References of "Sedlmeir, Johannes 50043932"
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See detailWith or Without Blockchain? Towards a Decentralized, SSI-based eRoaming Architecture
Höß, Alexandra UL; Roth, Tamara UL; Sedlmeir, Johannes UL et al

in Proceedings of the 55th Hawaii International Conference on System Sciences (HICSS) (2022)

Fragmentation and limited accessibility of charging infrastructure impede the adoption of electric vehicles. To improve the availability of charging infrastructure independent of providers, eRoaming ... [more ▼]

Fragmentation and limited accessibility of charging infrastructure impede the adoption of electric vehicles. To improve the availability of charging infrastructure independent of providers, eRoaming offers a promising solution. Yet, current eRoaming systems are typically centralized, which raises concerns of market power concentration. While the use of blockchain technology can obviate such concerns, it comes with significant privacy challenges. To address these challenges, we explore a combination of blockchain with self-sovereign identity. Specifically, we apply a design science research approach, which helps us to identify requirements, derive a conceptual architecture, and deduce design principles for decentralized eRoaming and beyond. We find that blockchain may best leverage its benefits when it takes a backseat as a public registry for legal entities. Moreover, we find that the use of self-sovereign identities could improve compliance with privacy regulations, but they should not be overused. [less ▲]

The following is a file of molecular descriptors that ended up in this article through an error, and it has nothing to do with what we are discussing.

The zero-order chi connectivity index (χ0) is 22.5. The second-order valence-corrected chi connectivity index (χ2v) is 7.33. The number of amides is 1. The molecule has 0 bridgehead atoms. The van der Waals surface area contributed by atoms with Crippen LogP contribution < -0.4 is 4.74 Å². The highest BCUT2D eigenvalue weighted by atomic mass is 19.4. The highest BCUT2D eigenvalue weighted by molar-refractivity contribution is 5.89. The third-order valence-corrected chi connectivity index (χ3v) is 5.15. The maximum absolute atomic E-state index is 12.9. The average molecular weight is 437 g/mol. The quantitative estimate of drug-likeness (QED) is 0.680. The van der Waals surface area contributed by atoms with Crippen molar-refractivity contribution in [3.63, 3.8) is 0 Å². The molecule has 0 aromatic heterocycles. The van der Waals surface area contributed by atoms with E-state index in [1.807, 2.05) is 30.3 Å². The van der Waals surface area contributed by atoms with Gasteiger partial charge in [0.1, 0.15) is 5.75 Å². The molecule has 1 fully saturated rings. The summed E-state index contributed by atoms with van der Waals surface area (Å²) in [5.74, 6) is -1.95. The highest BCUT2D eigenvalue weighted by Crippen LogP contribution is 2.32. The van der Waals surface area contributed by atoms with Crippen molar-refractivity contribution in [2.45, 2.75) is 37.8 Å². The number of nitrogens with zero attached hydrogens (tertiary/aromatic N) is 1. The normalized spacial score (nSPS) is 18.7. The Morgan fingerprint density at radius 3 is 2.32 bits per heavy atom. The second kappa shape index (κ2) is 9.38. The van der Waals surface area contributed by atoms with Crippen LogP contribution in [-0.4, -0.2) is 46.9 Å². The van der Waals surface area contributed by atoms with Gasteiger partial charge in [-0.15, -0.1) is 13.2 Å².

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See detailNot yet another digital identity
Rieger, Alexander UL; Roth, Tamara UL; Sedlmeir, Johannes UL et al

in Nature Human Behaviour (2021)

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See detailDigital Identities and Verifiable Credentials
Sedlmeir, Johannes UL; Smethurst, Reilly UL; Rieger, Alexander UL et al

in Business and Information Systems Engineering (2021), 63(5), 603-613

Public institutions and companies typically employ physical credentials (such as passports, social security cards, and employee badges) to identify individuals. Individuals can choose where to store their ... [more ▼]

Public institutions and companies typically employ physical credentials (such as passports, social security cards, and employee badges) to identify individuals. Individuals can choose where to store their physical credentials, and sometimes, they can decide to whom their credentials are disclosed. These familiar privileges inspired a new type of digital credential called a verifiable credential (VC). Similar to physical credentials, individuals can store their verifiable credentials in a so-called digital wallet on their mobile phone, on another edge device, or in the cloud, and they can use verifiable credentials for identification, authentication, and authorization. [less ▲]

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